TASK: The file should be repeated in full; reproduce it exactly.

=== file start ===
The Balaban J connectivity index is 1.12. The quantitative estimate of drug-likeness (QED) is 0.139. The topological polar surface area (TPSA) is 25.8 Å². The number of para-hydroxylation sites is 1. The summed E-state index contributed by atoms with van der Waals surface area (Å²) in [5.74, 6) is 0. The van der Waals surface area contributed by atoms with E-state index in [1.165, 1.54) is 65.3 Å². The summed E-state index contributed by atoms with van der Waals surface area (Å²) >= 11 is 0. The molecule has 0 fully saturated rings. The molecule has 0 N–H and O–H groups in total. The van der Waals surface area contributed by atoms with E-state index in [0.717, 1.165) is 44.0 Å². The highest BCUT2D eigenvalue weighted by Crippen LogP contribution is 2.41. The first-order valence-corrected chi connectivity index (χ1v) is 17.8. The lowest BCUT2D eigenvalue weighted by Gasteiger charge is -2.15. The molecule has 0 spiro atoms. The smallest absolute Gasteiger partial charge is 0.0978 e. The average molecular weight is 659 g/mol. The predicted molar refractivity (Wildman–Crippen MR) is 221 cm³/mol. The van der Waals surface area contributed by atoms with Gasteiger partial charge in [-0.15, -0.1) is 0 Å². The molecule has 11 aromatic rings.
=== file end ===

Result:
The Balaban J connectivity index is 1.12. The quantitative estimate of drug-likeness (QED) is 0.139. The topological polar surface area (TPSA) is 25.8 Å². The number of para-hydroxylation sites is 1. The summed E-state index contributed by atoms with van der Waals surface area (Å²) in [5.74, 6) is 0. The van der Waals surface area contributed by atoms with E-state index in [1.165, 1.54) is 65.3 Å². The summed E-state index contributed by atoms with van der Waals surface area (Å²) >= 11 is 0. The molecule has 0 fully saturated rings. The molecule has 0 N–H and O–H groups in total. The van der Waals surface area contributed by atoms with E-state index in [0.717, 1.165) is 44.0 Å². The highest BCUT2D eigenvalue weighted by Crippen LogP contribution is 2.41. The first-order valence-corrected chi connectivity index (χ1v) is 17.8. The lowest BCUT2D eigenvalue weighted by Gasteiger charge is -2.15. The molecule has 0 spiro atoms. The smallest absolute Gasteiger partial charge is 0.0978 e. The average molecular weight is 659 g/mol. The predicted molar refractivity (Wildman–Crippen MR) is 221 cm³/mol. The van der Waals surface area contributed by atoms with Gasteiger partial charge in [-0.15, -0.1) is 0 Å². The molecule has 11 aromatic rings.